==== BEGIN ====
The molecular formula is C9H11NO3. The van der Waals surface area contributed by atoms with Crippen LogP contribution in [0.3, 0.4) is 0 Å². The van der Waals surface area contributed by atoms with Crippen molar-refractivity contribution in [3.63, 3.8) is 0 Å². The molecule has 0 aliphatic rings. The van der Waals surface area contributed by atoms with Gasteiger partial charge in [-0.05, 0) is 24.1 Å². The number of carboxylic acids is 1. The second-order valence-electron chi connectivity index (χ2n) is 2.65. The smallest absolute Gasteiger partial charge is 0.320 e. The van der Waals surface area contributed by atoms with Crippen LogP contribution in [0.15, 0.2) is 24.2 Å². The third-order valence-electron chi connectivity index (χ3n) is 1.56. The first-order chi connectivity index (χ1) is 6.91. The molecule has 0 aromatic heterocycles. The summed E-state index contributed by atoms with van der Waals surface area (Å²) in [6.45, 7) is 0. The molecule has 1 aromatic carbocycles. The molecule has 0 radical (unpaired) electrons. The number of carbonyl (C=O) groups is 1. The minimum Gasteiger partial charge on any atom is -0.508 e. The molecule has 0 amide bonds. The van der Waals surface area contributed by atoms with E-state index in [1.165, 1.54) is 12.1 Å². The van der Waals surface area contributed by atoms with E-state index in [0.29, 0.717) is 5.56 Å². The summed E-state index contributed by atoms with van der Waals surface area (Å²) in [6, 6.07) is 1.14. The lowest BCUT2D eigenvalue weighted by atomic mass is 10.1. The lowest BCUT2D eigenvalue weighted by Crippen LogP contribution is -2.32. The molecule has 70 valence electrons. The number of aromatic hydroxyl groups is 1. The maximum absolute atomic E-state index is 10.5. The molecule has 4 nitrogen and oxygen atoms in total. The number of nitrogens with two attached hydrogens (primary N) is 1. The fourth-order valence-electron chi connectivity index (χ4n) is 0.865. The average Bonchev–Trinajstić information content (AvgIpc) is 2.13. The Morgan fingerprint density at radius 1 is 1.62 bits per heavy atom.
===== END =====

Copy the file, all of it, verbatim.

The molecular formula is C9H11NO3. The van der Waals surface area contributed by atoms with Crippen LogP contribution in [0.3, 0.4) is 0 Å². The van der Waals surface area contributed by atoms with Crippen molar-refractivity contribution in [3.63, 3.8) is 0 Å². The molecule has 0 aliphatic rings. The van der Waals surface area contributed by atoms with Gasteiger partial charge in [-0.05, 0) is 24.1 Å². The number of carboxylic acids is 1. The second-order valence-electron chi connectivity index (χ2n) is 2.65. The smallest absolute Gasteiger partial charge is 0.320 e. The van der Waals surface area contributed by atoms with Crippen LogP contribution in [0.15, 0.2) is 24.2 Å². The third-order valence-electron chi connectivity index (χ3n) is 1.56. The first-order chi connectivity index (χ1) is 6.91. The molecule has 0 aromatic heterocycles. The summed E-state index contributed by atoms with van der Waals surface area (Å²) in [6.45, 7) is 0. The molecule has 1 aromatic carbocycles. The molecule has 0 radical (unpaired) electrons. The number of carbonyl (C=O) groups is 1. The minimum Gasteiger partial charge on any atom is -0.508 e. The molecule has 0 amide bonds. The van der Waals surface area contributed by atoms with E-state index in [1.165, 1.54) is 12.1 Å². The van der Waals surface area contributed by atoms with E-state index in [0.29, 0.717) is 5.56 Å². The summed E-state index contributed by atoms with van der Waals surface area (Å²) in [6, 6.07) is 1.14. The lowest BCUT2D eigenvalue weighted by atomic mass is 10.1. The lowest BCUT2D eigenvalue weighted by Crippen LogP contribution is -2.32. The molecule has 70 valence electrons. The number of aromatic hydroxyl groups is 1. The maximum absolute atomic E-state index is 10.5. The molecule has 4 nitrogen and oxygen atoms in total. The number of nitrogens with two attached hydrogens (primary N) is 1. The fourth-order valence-electron chi connectivity index (χ4n) is 0.865. The average Bonchev–Trinajstić information content (AvgIpc) is 2.13. The Morgan fingerprint density at radius 1 is 1.62 bits per heavy atom.